It’s really just a guess since I am not really a string expert but Julia natively supports unicode so maybe the additional overhead causes the difference between Rust’s `split` and Julia’s `split`, although Rust also support UTF-8 in `str`.
Btw. a couple of years ago we had `ASCIIString` in Julia which was deprecated somewhere before v1. I am wondering if that would make any difference

…but again, that’s just a guess.

If you compare this (`data` is the content of the provided gist file above):

``````function solve(data)
maximum(eachsplit(data, "\n\n")) do block
sum(parse(Int64, num) for num in eachsplit(block, "\n"))
end
end
``````

I get

``````  491.542 μs (3757 allocations: 234.77 KiB)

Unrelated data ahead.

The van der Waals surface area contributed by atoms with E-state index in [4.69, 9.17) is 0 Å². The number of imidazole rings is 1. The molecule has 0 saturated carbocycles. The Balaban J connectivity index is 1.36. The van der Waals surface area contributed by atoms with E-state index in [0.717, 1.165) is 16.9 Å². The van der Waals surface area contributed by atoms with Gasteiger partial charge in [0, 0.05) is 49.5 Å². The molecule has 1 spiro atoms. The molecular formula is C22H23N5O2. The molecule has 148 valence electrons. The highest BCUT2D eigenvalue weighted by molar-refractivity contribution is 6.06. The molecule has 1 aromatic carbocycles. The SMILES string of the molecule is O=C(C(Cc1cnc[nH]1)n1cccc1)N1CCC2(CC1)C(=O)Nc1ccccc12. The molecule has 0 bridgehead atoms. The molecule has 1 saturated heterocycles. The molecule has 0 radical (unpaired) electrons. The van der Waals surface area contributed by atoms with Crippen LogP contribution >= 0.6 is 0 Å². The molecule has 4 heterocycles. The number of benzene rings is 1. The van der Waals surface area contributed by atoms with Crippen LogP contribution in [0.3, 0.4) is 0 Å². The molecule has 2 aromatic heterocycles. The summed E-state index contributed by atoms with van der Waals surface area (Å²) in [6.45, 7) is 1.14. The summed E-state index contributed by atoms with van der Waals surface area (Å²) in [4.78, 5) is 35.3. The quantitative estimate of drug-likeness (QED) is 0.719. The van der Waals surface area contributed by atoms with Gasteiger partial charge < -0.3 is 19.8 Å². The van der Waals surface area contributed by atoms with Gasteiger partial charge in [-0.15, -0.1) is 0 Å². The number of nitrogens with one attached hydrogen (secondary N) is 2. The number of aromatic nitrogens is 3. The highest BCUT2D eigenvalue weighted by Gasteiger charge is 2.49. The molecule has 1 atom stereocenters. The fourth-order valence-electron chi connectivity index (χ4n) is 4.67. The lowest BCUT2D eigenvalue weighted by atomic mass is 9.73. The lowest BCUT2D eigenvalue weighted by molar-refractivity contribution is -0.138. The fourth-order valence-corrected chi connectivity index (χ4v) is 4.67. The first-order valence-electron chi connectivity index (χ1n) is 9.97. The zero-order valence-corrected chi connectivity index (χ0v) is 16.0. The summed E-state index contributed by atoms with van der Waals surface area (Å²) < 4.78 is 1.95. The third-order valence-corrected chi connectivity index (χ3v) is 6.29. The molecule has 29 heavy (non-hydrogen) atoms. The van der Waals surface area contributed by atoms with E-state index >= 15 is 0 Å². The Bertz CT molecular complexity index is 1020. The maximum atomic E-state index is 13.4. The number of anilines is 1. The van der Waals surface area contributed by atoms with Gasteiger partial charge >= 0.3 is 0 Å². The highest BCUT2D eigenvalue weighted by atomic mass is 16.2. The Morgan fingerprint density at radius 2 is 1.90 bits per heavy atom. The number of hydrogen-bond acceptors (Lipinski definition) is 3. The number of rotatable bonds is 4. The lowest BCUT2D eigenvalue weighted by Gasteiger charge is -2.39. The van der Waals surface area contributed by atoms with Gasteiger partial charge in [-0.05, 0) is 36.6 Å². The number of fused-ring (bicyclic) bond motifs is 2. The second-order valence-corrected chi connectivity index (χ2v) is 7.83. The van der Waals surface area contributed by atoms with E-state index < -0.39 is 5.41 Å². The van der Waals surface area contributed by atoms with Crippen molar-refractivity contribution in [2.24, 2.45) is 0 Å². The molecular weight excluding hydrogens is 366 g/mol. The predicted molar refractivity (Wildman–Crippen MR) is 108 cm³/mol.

``````

and this one

``````@btime collect(eachsplit(\$data, "\n\n"))
``````

``````167.167 μs (2264 allocations: 140.75 KiB)
``````

which is 5 times slower than Rust’s total run time. Then we even have another nested `split` inside `solve` which adds another `150us`-ish to the overall time in case of the Julia implementation.

I am not familiar with the Rust implementation but to me it looks like `split` and probably also `parse` are doing a better job in string processing, but 10x faster is really suspicious.

I did a quick check with a crude bytes-parsing implementation:

``````function splitbytes(bytes, seq)
out = Vector{Vector{UInt8}}()
seq_n = length(seq)
seq_idx = 1
chunk = Vector{UInt8}()
for byte ∈ bytes
# sequence found, pushing everything before it to `out`
if byte == seq[seq_idx] && seq_n == seq_idx
push!(out, chunk[1:end-(seq_n-1)])
seq_idx = 1
chunk = Vector{UInt8}()